Lost on the loading dock. How long supermarket supply chains strip fruit and veg of taste and nutrition

Did you know that those apples that you bought in the supermarket have sometimes been sitting in a warehouse for up to a year? You might naturally expect fresh food to be actually fresh, but that’s simply not the case often.

Unfortunately for us all, the supply chain of supermarket produce is often very long. As a result, so-called fresh “vegetables lose up to 45% of their nutritional value between being picked and landing on a grocery shelf”. It also just doesn’t taste as good. No wonder it’s hard to get kids into vegetables sometimes. 


How Does This Happen?

A lot of produce finds itself spending lots of time on pallets in loading docks, based on how long supply chains can viably keep them in storage before hitting the shelves. That varies from produce to produce. For example, pears and kiwi fruit can be stored for up to nine months and oranges and plums for up to six weeks. However, while suppliers might be able to keep the produce for this length of time, and it still look good on the shelves, the more time between harvest and consumption, the more of the fruit or vegetables’ natural nutrients are lost. 


This is because once a piece of produce is harvested, it is cut off from its plant, vine or tree which is the original source of nutrients. As time passes, while the produce is stored, waiting to be sold and eaten, it slowly decays. However, during this time, the fruit and veggies continue to breathe. While respirating, organic materials such as proteins, carbohydrates and healthy fats are broken down, leading to a loss of texture, flavour and nutrients.

Why Do They Do This?

Supply chains might hold on to produce for good reasons. As fruit is seasonable, it’s not normal for it to be available all year long, but modern supply chains can overcome this to an extent. To meet the constant demand, fruit and veggies are harvested closer to peak ripeness and then frozen in this state. It is then able to be stored and defrosted until it is naturally in season again. 


But perhaps we need to be more comfortable with the seasonality of produce and learn to enjoy the variety of a full year of fresh produce instead. That’s what many of the pros would prefer: ''I hate the idea of cold storage; my idealism would say we make the most of something in the peak of its season. We use it as much as we can and then we go on to the next item”, said Australian chef and author Maggie Beer, ''Consumers are so used to having everything available all the time they are becoming out of touch. If only people knew how much better things taste when they are in season they would be jumping on it”.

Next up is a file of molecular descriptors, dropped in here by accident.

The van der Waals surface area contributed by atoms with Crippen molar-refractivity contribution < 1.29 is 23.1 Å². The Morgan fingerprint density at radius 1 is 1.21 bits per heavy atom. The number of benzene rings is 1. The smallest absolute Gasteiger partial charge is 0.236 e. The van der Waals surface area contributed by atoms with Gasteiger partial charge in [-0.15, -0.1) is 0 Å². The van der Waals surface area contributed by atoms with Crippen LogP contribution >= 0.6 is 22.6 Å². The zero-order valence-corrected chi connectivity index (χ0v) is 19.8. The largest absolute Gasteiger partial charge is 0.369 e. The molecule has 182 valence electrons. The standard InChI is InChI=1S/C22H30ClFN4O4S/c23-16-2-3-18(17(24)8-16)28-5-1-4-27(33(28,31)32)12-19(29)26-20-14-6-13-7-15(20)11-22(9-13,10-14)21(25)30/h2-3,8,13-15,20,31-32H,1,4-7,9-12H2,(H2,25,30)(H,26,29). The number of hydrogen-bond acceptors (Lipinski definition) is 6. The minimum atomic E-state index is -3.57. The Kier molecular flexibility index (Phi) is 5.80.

And, at times to make these supply chains work, things do sometimes take a turn for the risky. For example, potentially damaging inorganic chemical preservatives such as 1-methylcyclopropene, sulphur dioxide and sulfites are often added to  produce to keep it looking perfect for a long period of time, diminishing its nutritional value further. They are also often waxed to help with their cosmetically perfect appearance – adding even unnecessary inorganic chemicals and more time to the process.


What Can I Do About All Of This?

So all of this information begs the question: How can I get my hands on fruits and veggies that haven’t spent lots of time in supply chains? Better supply chains are the answer! The more efficient supply chains focus on getting the produce from the farm to the customer with a minimum of steps inbetween, and running what is called “just in time” supply, meaning that the product is acquired and delivered to the customer only when it’s needed. This approach means that the use of warehousing and storage is kept to an absolute minimum. 

It means that sometimes out of season produce won’t be available, but the upshot of this is that the produce that is delivered will be nutritious, jam-packed with flavour, and give you the opportunity to enjoy the best that Australia has to offer. 

 This is what you can look forward to when our Fuglies arrive at 6:30am in the morning. They’re packed in your box by midday and sent on their way to your doorstep. Our supply chain is so efficient that your Good & Fugly box will often be filled with produce that was picked just that morning! Now that’s something you won’t get at a supermarket.

Photo by George Kedenburg III on Unsplash




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